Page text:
It should be a different type of atmosphere in the ballpark as they resume the game (maybe) at 8:29 pm tonight (Dammit, I was excited for the new episode of House). The game will be three and a half innings (not two and a half like Ravech, Phillips and Gammons said while freezing in the right field dugout after the game), with the home team batting first and last. It will be a battle of bullpens, as Kazmir was already out of the game, and they can’t run Hamels out there again (he was good, but couldn’t hold on to his lead once it started raining). This is a major advantage for the Phillies as their pen has been sterling while the Rays haven’t had the same type of production since they collapsed in game 5 in Boston. Another result of this is the fact that while the Phils got to go to their nice warm homes after the game last night, the Rays had to drive to Delaware (35 miles) to get another Hotel, as they had checked out and their rooms had been filled. 

I’ve never been involved in a suspended game so I have some questions for those in charge. Will they sing the National Anthem again? Do we need to stretch in the 7th if only one inning has been played that day? Can the Phillies wear their alternate jerseys for the second half of the game? Will Bud be sad until the game is over, or just until it gets to start again? Do we get our free Taco Bell tacos today (Jason Bartlett stole a base last night and won everyone in America a free taco, just like Jacoby did last year but without the obvious plant of Royce Clayton talking about it on a mic in the dugout) or do we have to wait until the game ends?

The real question about the situation is when the game will be played. The aforementioned forecast is horrible and if they can’t play tonight, the game will have to be further pushed back. This will also move back games 6 and 7 in Tampa. In this case( a few days of delay), we could see Hamels again if the Rays are able to win and drive the series to a 7th game (like Tiant in the 75 Series, the Best World Series Ever). Even if the Series this year has little allure to anyone outside of Barack Obama (who bought 30 minutes of ad time and is the only person happy to see it being most popular in Pennsylvania and Florida), this turn of events should keep people interested (at least until the game restarts and people get pissed that House is being Preempted).

Even if the game is not played, there is something else to watch tonight. The Celtics will raise their 17th World Championship banner to the rafters of the Garden (it was always the name. Raising a banner to the rafters of the Fleetcenter just sounds wrong), and starting their season against their next big acquisition (some guy named LeBron). They have been picked by everyone on the MotherShip (ESPN) and SI to waltz through the east again and lose in the Finals. Thats right, Kevin “I’d chop off a pinky to play a regular season game” Garnett, someone is doubting you, and people don’t know if you are hungry to win this year. (The rest of the league just got very afraid.)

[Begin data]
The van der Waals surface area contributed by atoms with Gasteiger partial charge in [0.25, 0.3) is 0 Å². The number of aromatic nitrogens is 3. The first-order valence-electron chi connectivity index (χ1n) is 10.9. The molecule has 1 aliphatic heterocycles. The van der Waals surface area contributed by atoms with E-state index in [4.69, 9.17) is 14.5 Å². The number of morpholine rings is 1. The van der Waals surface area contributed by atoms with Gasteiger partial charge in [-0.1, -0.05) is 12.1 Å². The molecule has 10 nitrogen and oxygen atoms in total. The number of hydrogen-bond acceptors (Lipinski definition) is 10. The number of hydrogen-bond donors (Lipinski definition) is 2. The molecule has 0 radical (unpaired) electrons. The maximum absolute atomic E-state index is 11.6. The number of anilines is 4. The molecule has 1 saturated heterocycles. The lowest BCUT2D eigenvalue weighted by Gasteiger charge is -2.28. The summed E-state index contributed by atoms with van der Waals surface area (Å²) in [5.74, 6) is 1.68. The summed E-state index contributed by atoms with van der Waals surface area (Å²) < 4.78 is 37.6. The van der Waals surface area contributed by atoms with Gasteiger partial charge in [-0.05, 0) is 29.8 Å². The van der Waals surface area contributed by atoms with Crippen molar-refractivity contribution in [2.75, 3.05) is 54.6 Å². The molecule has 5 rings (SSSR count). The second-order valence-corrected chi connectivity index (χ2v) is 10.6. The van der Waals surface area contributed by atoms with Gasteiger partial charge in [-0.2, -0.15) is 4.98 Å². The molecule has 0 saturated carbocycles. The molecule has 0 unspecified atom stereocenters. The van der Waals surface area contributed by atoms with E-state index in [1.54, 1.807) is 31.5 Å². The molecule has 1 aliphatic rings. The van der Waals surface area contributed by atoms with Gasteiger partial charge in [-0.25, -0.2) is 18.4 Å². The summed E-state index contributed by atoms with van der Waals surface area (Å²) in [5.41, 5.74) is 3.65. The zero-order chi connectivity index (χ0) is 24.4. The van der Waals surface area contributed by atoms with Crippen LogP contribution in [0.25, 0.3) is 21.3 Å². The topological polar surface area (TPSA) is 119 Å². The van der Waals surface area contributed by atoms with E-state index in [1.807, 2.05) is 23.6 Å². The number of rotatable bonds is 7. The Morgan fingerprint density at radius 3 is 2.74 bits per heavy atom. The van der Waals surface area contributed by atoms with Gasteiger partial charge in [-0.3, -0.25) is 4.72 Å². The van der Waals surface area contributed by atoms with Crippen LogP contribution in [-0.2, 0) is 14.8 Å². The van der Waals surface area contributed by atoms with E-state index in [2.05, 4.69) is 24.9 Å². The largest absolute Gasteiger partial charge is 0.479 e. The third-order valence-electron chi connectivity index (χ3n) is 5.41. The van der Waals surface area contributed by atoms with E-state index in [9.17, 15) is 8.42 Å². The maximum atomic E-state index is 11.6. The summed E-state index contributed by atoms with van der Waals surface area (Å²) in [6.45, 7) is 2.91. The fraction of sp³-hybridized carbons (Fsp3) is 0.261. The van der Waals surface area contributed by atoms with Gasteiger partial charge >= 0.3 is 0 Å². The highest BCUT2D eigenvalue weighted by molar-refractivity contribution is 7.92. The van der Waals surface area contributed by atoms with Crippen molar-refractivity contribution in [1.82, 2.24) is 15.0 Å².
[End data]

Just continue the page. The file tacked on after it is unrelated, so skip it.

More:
Go C’s 

112 days.

Done.

7 Comments

Filed under Baseball

The World Series Gets Interesting.

Last night, while most of us were sleeping, drinking, vomiting or doing some combination of the three, the Phillies took the lead in the World Series, 2 games to 1. It was the latest first pitch in Series history (10:06 pm), it ended at 1:47 am, and it featured a pitcher who had been a pro since before the curly haired boyfriend invented the Curse of the Bambino. By all rights Jaime Moyer should have gotten his first career World Series win, though the Phils bullpen couldn’t hang on to a 4-2 lead. That would have been really cool, but what ended up happening makes me wonder about how Joe Maddon feels about his bullpen (or whether he was asleep when the ninth inning rolled around). 

Going into the bottom of the ninth it was 4 all, and through a series of misadventures (hit by pitch, wild pitch, bad throw by Navarro) Eric Bruntlett was on third with no out and Grant “I’m so crazy that I got kicked out of Australia” Balfour (how bad must it be to be a pitcher whose name is Bal Four)  on the mound. Here’s where Maddon went screwy. He had David Price (who I talked about on Friday) and Dan Wheeler fresh and ready in the pen, both guys who have been known to be able to get a big K when it is needed. So what does he do? He intentionally walks The Flyin’ Hawaiian and Greg Dobbs to load the bases before dealing with Carlos Ruiz. Sure, we get it, he wanted the force at the plate, but he still had a flyball  pitcher on the mound. Ruiz ended up dropping a nubber down the third base line that Longoria couldn’t make the play on, allowing Bruntlett to score and the Phillies to take game 3. 

Joe Maddon is a very good manager. He turned around the attitude of an entire organization and lead them farther than anyone could have ever imagined. But he over thought this one. This was a no win situation, but intentionally walking the bases loaded is over thinking it. Losing this way just screams to me that Joe doesn’t trust his pen, and I wonder if that is leaving the guys out there thinking the same thing. How he handles the pen throughout the rest of this series will be interesting. This leads into the stat of the day: Teams that win game 3 of a World Series after it was tied 1-1 have won 35 out of 50 series. Just something to think about as you watch football before game 4 tonight. (Jackson is out but the Pats still won’t beat the 7 point spread)

Go Pats. 

114 Days.

Done

Leave a comment

Filed under Baseball